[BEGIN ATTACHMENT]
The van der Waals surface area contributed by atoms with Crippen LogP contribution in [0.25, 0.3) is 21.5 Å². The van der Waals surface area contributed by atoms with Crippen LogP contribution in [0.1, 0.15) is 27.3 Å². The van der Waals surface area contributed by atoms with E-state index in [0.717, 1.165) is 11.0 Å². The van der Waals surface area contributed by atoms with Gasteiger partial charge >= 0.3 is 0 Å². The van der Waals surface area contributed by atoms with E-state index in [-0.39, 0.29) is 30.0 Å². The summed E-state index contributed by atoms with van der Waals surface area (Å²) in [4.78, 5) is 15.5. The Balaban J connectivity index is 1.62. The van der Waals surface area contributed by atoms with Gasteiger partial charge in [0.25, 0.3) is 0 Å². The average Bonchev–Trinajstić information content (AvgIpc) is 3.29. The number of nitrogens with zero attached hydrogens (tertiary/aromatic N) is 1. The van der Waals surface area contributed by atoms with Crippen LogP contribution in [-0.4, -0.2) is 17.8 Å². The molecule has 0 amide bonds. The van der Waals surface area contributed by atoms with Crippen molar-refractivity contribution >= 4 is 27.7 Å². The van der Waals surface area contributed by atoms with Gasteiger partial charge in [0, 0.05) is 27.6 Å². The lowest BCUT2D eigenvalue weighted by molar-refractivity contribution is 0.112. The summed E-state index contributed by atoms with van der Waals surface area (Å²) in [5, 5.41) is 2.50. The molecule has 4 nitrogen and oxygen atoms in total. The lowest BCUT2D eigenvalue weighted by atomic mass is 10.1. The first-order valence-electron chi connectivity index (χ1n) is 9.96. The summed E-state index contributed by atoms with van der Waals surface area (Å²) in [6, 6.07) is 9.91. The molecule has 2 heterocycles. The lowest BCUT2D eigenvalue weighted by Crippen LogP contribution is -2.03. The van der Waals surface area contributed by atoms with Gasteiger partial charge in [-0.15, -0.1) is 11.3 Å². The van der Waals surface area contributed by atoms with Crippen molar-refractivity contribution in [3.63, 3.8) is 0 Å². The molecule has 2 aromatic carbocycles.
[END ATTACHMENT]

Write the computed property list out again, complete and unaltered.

The van der Waals surface area contributed by atoms with Crippen LogP contribution in [0.25, 0.3) is 21.5 Å². The van der Waals surface area contributed by atoms with Crippen LogP contribution in [0.1, 0.15) is 27.3 Å². The van der Waals surface area contributed by atoms with E-state index in [0.717, 1.165) is 11.0 Å². The van der Waals surface area contributed by atoms with Gasteiger partial charge >= 0.3 is 0 Å². The van der Waals surface area contributed by atoms with E-state index in [-0.39, 0.29) is 30.0 Å². The summed E-state index contributed by atoms with van der Waals surface area (Å²) in [4.78, 5) is 15.5. The Balaban J connectivity index is 1.62. The van der Waals surface area contributed by atoms with Gasteiger partial charge in [0.25, 0.3) is 0 Å². The average Bonchev–Trinajstić information content (AvgIpc) is 3.29. The number of nitrogens with zero attached hydrogens (tertiary/aromatic N) is 1. The van der Waals surface area contributed by atoms with Crippen LogP contribution in [-0.4, -0.2) is 17.8 Å². The molecule has 0 amide bonds. The van der Waals surface area contributed by atoms with Crippen molar-refractivity contribution >= 4 is 27.7 Å². The van der Waals surface area contributed by atoms with Gasteiger partial charge in [0, 0.05) is 27.6 Å². The lowest BCUT2D eigenvalue weighted by molar-refractivity contribution is 0.112. The summed E-state index contributed by atoms with van der Waals surface area (Å²) in [5, 5.41) is 2.50. The molecule has 4 nitrogen and oxygen atoms in total. The lowest BCUT2D eigenvalue weighted by atomic mass is 10.1. The first-order valence-electron chi connectivity index (χ1n) is 9.96. The summed E-state index contributed by atoms with van der Waals surface area (Å²) in [6, 6.07) is 9.91. The molecule has 2 heterocycles. The lowest BCUT2D eigenvalue weighted by Crippen LogP contribution is -2.03. The van der Waals surface area contributed by atoms with Gasteiger partial charge in [-0.15, -0.1) is 11.3 Å². The van der Waals surface area contributed by atoms with Crippen molar-refractivity contribution in [3.63, 3.8) is 0 Å². The molecule has 2 aromatic carbocycles.